Nelson Schwab: The arts and humanities prepare you “for a more whole life”
Nelson Schwab III (’67), chair of the advisory board of the Institute for the Arts and Humanities, talks about his service as a Carolina alumnus, his favorite class, why he supports the arts and humanities, and how his UNC education contributed to his career success.
Generating Power Like Plants
When plants absorb sunlight, they convert carbon dioxide into energy-rich organic compounds. What if humans could do the same thing? What if we could pull CO2 out of the air and use it to build organic molecules? This revolutionary idea is still just that — an idea. But organic chemists at UNC are laying the groundwork for turning it into … Continued
Student research spotlight: Victoria R. Miller
Victoria N. Miller wanted to learn about research in a meaningful, direct way and create something important to her. Then she was invited to take part in the Science and Math Achievement and Resourcefulness Track (SMART).
Why a Fly?
The genome of a fruit fly is strikingly similar to that of a human — so much so that scientists have been studying these tiny insects for over 100 years, in search of treatments for diseases like spinal muscular atrophy and neurological disorders. UNC geneticist Bob Duronio is one of those scientists.
Nicole Gardner-Neblett: ‘Talking makes kids better readers’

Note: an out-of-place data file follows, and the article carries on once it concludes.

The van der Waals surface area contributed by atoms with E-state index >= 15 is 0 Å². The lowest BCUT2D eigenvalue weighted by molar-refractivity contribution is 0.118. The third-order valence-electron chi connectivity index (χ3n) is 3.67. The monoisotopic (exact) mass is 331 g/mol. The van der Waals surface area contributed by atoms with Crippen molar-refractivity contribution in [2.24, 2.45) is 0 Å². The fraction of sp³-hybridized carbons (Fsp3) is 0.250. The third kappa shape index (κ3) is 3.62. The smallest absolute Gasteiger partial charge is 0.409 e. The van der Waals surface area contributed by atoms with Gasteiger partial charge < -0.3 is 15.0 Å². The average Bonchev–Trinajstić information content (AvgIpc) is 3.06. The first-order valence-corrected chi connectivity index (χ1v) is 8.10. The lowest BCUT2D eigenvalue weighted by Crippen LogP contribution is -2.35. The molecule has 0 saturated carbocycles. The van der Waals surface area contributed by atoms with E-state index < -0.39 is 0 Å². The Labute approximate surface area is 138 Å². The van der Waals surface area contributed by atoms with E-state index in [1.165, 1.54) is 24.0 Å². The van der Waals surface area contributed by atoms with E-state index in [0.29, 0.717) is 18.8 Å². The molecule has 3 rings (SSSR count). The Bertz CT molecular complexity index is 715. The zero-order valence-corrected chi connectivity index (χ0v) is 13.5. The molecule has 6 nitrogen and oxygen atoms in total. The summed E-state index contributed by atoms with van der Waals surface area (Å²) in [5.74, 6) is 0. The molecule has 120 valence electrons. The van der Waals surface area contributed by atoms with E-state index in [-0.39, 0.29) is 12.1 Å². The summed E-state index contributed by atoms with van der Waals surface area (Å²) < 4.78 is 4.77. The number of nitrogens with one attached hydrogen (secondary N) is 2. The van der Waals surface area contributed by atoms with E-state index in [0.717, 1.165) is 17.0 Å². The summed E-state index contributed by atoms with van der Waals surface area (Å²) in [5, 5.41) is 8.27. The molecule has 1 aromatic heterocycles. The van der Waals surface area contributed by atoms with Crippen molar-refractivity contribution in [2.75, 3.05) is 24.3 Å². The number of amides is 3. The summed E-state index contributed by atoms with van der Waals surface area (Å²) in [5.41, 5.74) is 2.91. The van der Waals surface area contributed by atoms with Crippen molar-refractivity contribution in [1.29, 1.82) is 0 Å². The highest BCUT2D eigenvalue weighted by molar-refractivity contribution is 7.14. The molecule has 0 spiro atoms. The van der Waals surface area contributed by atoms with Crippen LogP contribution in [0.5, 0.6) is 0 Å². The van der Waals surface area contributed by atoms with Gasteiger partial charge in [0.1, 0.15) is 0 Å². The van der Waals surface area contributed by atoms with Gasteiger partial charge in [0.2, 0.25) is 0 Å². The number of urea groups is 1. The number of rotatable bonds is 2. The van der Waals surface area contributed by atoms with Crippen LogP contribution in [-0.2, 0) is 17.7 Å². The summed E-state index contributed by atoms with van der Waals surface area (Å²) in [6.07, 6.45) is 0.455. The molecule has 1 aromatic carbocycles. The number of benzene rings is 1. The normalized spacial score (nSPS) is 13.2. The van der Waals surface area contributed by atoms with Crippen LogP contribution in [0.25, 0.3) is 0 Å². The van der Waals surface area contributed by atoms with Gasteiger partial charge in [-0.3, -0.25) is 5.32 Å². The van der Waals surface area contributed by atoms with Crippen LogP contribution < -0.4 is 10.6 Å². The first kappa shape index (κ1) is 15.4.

Nicole Gardner-Neblett is an advanced research scientist with the UNC Frank Porter Graham Child Development Institute. She is also a research assistant professor in the Department of Psychology and Neuroscience within the UNC College of Arts & Sciences. Her research focuses on investigating factors that promote children’s language and literacy development.
Micheal Clark M.S. ’99 remains committed to supporting research and education in exercise and sport science at Carolina
In his first year at Carroll College in Waukesha, Wisconsin, Micheal Clark M.S. ’99, a member of the football team and a pre-med major, knew he wanted to be an orthopedic surgeon—it was the perfect career that combined his interests in academics and sports.
UNC-Chapel Hill named best value in U.S. public higher education
For the 17th time, the University of North Carolina at Chapel Hill, the nation’s first public university, is the best value in American public higher education, according to Kiplinger’s Personal Finance.
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